I know who’s obsessed with bacon and who has seen Jimmy Buffet in concert 100 times.

I can tell you who roots for the Mets, or the Tigers, or the Cubs. Who’s crazy about the NBA and who really, really loves college basketball.

I can identify the runners, and people who love good beer, and a couple of bourbon and whiskey drinkers too.

You need to look past first impressions.

I’ve never met most of these people.

I connected with many of them for reasons unrelated to these things. Many are marketers, digital strategists, entrepreneurs, designers, and journalists in their day jobs.

They’re in my Twitter feed.

They could just as easily be people I know tangentially through work or met at a conference or networking event.

Many are real-life friends in waiting.

Many years ago, Mrs. Nixon received a birdcage from an American diplomat and his wife during a visit with her husband to a foreign country. Several years later, the two women came face to face at the White House. And Mrs. Nixon said, “Thank you again for the lovely birdcage. It’s hanging in our home in San Clemente.”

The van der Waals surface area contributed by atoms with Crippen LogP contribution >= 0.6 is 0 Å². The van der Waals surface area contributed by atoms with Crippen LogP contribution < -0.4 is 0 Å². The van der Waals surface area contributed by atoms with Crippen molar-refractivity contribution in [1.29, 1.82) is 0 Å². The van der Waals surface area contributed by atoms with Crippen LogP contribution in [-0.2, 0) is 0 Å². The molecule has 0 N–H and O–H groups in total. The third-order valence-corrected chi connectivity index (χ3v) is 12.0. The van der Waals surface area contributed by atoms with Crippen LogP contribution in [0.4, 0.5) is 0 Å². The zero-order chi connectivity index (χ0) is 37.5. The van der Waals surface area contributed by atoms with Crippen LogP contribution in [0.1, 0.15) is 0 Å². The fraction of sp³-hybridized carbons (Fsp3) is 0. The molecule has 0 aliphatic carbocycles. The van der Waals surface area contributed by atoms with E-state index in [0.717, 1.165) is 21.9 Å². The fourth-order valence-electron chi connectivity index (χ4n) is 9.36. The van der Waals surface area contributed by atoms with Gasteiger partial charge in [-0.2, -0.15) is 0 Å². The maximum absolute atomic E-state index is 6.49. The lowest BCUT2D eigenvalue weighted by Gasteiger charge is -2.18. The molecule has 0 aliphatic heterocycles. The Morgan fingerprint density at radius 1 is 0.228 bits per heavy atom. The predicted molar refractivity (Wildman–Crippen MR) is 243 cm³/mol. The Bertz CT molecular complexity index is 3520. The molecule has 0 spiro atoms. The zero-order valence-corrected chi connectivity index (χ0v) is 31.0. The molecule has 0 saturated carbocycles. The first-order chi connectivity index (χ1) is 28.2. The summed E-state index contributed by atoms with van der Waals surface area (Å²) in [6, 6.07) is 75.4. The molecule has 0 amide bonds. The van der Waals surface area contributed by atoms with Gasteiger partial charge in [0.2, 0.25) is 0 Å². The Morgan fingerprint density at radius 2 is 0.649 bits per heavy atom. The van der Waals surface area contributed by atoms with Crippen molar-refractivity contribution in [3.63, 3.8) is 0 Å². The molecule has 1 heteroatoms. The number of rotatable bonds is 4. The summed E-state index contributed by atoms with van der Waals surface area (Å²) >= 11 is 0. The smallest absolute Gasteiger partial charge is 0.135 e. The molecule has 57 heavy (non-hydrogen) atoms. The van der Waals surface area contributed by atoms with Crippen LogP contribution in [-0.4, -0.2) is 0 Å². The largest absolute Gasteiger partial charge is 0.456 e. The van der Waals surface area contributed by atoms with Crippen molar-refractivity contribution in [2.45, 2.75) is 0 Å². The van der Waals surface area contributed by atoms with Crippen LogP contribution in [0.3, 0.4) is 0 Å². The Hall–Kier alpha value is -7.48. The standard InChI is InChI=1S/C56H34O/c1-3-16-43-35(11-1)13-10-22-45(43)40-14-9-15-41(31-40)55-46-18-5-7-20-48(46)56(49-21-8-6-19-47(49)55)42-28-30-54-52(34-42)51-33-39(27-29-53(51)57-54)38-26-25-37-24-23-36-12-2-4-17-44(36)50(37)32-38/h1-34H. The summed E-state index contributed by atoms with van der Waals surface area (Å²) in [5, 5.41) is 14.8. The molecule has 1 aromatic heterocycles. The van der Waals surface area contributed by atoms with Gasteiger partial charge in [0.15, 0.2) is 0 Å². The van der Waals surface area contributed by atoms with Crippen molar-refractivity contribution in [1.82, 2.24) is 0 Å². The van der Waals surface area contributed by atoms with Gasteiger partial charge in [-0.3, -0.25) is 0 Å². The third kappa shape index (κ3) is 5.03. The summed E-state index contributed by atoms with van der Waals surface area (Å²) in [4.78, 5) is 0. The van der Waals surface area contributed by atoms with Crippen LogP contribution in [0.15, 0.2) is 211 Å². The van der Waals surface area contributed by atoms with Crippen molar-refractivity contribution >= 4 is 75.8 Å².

It’s not about a birdcage.

Birdcage

Of course, someone was storing the details for Mrs. Nixon. Logging the gifts. Cataloging the names. I write facts on business cards, make notes in Gmail about my contacts’ spouses and/or their kids.

I don’t collect names or followers or friends. I learn about people.

I told someone recently that I sometimes think my real superpower is saying hello. Not enough people do it and mean it.

Relationships don’t spring forth full blown; they’re forged in the details. Understand this, and your business (and your life) will be richer.

Feature photo by Sam Howzit (Flickr); birdcage by Kate Hiscock (Flickr).